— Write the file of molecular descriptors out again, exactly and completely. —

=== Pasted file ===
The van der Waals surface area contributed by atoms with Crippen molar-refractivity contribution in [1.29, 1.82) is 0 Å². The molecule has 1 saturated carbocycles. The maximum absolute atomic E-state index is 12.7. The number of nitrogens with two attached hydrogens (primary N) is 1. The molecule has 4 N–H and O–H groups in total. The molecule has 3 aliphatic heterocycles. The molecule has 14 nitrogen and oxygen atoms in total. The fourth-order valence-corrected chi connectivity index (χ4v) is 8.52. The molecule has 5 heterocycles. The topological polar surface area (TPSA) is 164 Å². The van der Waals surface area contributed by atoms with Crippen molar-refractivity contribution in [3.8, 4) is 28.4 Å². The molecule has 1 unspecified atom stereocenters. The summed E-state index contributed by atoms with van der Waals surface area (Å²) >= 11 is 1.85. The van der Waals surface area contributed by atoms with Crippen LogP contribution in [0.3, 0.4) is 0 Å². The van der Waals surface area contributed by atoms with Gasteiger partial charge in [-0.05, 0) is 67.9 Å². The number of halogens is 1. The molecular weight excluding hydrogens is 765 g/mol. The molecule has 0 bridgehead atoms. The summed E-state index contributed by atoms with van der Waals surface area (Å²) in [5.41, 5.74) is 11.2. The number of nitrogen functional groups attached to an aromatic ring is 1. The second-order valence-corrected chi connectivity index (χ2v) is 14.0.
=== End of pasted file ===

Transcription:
The van der Waals surface area contributed by atoms with Crippen molar-refractivity contribution in [1.29, 1.82) is 0 Å². The molecule has 1 saturated carbocycles. The maximum absolute atomic E-state index is 12.7. The number of nitrogens with two attached hydrogens (primary N) is 1. The molecule has 4 N–H and O–H groups in total. The molecule has 3 aliphatic heterocycles. The molecule has 14 nitrogen and oxygen atoms in total. The fourth-order valence-corrected chi connectivity index (χ4v) is 8.52. The molecule has 5 heterocycles. The topological polar surface area (TPSA) is 164 Å². The van der Waals surface area contributed by atoms with Crippen molar-refractivity contribution in [3.8, 4) is 28.4 Å². The molecule has 1 unspecified atom stereocenters. The summed E-state index contributed by atoms with van der Waals surface area (Å²) >= 11 is 1.85. The van der Waals surface area contributed by atoms with Crippen LogP contribution in [0.3, 0.4) is 0 Å². The van der Waals surface area contributed by atoms with Gasteiger partial charge in [-0.05, 0) is 67.9 Å². The number of halogens is 1. The molecular weight excluding hydrogens is 765 g/mol. The molecule has 0 bridgehead atoms. The summed E-state index contributed by atoms with van der Waals surface area (Å²) in [5.41, 5.74) is 11.2. The number of nitrogen functional groups attached to an aromatic ring is 1. The second-order valence-corrected chi connectivity index (χ2v) is 14.0.